George Jagodzinski (10:55):

I love all that. The empathy part really resonates with me because I know, even personally, I've gone through the journey of, when I was younger in my career as a software engineer, I'd do in, and you go through that phase of, "What is all this garbage? Let's throw it out, and let's write it over." And then, as I've progressed in myself and us as a company, we've done various, countless audits and assessments of what's been done. I've almost turned it into a more positive-looking game of, "Hey, all this stuff was done for a reason. I bet we could reverse engineer what those reasons were as we look at this," right?


They were under a time constriction, a resource restriction, whatever it might have been, it was... I really like the fact where you said, "No one did that because they wanted to do a bad job. It's just the nature of the constraints that you're within," right?

Kishore Aradhya (11:42):

And also, another thing I try to have them see is, what about the future version of you 10 years from now? You're talking to a person, you yourself will come back and say, "Maybe I shouldn't have done that." Hindsight is always easy. Always come back and say, "I could have run it differently." I'm sure you'll feel the same way. I felt the same way when I came fresh out of the journey. And there were times like, "Well, maybe I shouldn't have done that. Maybe there was a better way to do that."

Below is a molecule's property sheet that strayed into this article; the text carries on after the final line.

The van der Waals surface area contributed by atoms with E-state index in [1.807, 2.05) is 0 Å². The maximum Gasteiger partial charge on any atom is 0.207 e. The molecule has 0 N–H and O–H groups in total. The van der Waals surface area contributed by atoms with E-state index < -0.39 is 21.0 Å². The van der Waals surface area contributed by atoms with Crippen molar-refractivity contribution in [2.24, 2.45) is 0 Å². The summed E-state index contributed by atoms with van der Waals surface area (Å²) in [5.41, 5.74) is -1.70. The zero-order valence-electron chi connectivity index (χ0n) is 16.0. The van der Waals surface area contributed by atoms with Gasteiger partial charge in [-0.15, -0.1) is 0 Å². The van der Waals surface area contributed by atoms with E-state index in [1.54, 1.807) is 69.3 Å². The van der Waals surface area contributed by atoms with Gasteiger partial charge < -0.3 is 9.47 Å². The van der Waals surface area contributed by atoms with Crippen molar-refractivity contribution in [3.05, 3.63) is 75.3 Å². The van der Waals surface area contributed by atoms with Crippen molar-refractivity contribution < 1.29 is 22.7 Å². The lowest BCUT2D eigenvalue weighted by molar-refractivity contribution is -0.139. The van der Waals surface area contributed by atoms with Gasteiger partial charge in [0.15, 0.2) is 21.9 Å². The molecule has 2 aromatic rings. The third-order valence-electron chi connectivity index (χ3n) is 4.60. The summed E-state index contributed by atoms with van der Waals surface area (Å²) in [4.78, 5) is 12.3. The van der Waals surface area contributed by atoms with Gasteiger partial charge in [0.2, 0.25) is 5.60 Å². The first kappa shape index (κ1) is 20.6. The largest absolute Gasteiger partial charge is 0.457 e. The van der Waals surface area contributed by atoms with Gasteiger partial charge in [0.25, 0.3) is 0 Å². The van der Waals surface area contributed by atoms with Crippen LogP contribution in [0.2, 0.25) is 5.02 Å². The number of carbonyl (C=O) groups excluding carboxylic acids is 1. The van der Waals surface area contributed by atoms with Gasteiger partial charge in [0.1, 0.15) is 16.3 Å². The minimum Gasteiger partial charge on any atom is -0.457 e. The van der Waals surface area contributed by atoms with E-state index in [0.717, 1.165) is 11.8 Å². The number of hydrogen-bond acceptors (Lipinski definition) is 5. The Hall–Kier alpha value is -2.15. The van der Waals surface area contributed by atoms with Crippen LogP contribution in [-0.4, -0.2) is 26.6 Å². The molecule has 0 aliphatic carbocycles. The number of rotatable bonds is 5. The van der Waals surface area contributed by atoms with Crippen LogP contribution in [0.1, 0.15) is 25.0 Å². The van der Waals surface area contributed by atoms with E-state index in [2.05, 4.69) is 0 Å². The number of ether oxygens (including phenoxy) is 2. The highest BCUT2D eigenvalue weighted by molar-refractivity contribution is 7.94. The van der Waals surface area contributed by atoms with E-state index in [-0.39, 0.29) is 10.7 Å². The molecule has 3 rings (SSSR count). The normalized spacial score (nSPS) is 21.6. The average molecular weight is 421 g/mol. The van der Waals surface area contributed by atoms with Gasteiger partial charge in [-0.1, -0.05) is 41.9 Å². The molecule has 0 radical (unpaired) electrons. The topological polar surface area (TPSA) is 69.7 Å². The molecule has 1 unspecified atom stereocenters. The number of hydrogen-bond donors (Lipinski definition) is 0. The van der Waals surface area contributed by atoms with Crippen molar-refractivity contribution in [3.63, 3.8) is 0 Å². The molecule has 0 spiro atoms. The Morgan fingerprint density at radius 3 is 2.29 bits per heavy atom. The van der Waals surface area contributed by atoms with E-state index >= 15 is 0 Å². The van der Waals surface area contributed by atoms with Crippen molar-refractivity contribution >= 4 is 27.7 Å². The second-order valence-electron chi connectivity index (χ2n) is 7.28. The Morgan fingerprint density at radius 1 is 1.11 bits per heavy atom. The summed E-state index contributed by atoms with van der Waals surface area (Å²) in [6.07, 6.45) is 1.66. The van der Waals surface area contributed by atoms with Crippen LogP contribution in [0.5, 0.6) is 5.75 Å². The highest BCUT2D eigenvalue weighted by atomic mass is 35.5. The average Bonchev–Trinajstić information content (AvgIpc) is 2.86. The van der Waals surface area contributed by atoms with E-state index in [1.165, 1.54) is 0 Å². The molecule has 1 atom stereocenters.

So we're all human. We're all trying to figure out what is the best thing to do.

Speaker 3 (12:10):

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George Jagodzinski (12:40):

You know, you talked about the generational shift, but I'm always very drawn to the big organizational shifts. I think you've been at quite a few organizations that they're shifting possibly from B2B to more B2C or a balance of figuring out how to more attack both of those channels at the same time in smarter ways.


I just think about Stanley Black & Decker. What I love about that company is 180 years ago, they started just making bolts and hinges for doors, right? And now, I'm assuming, are inundated with data and trying to figure out what they're doing with data. And I'm curious as to your perspective on how do you make sense of that? How do you prioritize? How do you play into that shift from a... Is it a B2B or B2C, or is it just how do you engage with your B2B in more interesting ways?